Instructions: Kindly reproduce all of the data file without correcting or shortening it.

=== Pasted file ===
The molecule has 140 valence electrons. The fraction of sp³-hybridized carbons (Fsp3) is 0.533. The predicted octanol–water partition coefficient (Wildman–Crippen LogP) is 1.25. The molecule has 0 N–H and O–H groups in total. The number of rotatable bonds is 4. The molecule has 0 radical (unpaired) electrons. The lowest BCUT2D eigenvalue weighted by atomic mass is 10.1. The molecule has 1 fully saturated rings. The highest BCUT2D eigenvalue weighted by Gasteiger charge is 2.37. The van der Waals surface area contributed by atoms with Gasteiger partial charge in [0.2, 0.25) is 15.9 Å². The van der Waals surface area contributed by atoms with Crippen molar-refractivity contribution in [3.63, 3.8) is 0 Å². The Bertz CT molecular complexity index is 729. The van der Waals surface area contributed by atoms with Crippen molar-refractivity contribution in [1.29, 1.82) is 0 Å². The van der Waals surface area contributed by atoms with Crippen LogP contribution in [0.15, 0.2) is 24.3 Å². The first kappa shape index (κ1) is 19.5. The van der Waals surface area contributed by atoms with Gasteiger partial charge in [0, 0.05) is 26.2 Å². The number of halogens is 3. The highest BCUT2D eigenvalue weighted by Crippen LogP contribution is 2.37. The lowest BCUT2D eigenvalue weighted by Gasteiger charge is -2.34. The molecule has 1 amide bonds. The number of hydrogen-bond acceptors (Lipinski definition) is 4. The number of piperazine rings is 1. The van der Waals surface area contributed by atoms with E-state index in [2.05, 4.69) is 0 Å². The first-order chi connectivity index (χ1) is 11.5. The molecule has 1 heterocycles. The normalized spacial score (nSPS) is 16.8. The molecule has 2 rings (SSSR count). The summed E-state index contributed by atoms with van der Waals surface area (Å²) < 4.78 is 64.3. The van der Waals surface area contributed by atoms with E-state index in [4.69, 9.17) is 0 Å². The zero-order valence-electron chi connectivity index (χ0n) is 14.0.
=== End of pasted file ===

The molecule has 140 valence electrons. The fraction of sp³-hybridized carbons (Fsp3) is 0.533. The predicted octanol–water partition coefficient (Wildman–Crippen LogP) is 1.25. The molecule has 0 N–H and O–H groups in total. The number of rotatable bonds is 4. The molecule has 0 radical (unpaired) electrons. The lowest BCUT2D eigenvalue weighted by atomic mass is 10.1. The molecule has 1 fully saturated rings. The highest BCUT2D eigenvalue weighted by Gasteiger charge is 2.37. The van der Waals surface area contributed by atoms with Gasteiger partial charge in [0.2, 0.25) is 15.9 Å². The van der Waals surface area contributed by atoms with Crippen molar-refractivity contribution in [3.63, 3.8) is 0 Å². The Bertz CT molecular complexity index is 729. The van der Waals surface area contributed by atoms with Crippen molar-refractivity contribution in [1.29, 1.82) is 0 Å². The van der Waals surface area contributed by atoms with Crippen LogP contribution in [0.15, 0.2) is 24.3 Å². The first kappa shape index (κ1) is 19.5. The van der Waals surface area contributed by atoms with Gasteiger partial charge in [0, 0.05) is 26.2 Å². The number of halogens is 3. The highest BCUT2D eigenvalue weighted by Crippen LogP contribution is 2.37. The lowest BCUT2D eigenvalue weighted by Gasteiger charge is -2.34. The molecule has 1 amide bonds. The number of hydrogen-bond acceptors (Lipinski definition) is 4. The number of piperazine rings is 1. The van der Waals surface area contributed by atoms with E-state index in [2.05, 4.69) is 0 Å². The first-order chi connectivity index (χ1) is 11.5. The molecule has 1 heterocycles. The normalized spacial score (nSPS) is 16.8. The molecule has 2 rings (SSSR count). The summed E-state index contributed by atoms with van der Waals surface area (Å²) < 4.78 is 64.3. The van der Waals surface area contributed by atoms with E-state index in [4.69, 9.17) is 0 Å². The zero-order valence-electron chi connectivity index (χ0n) is 14.0.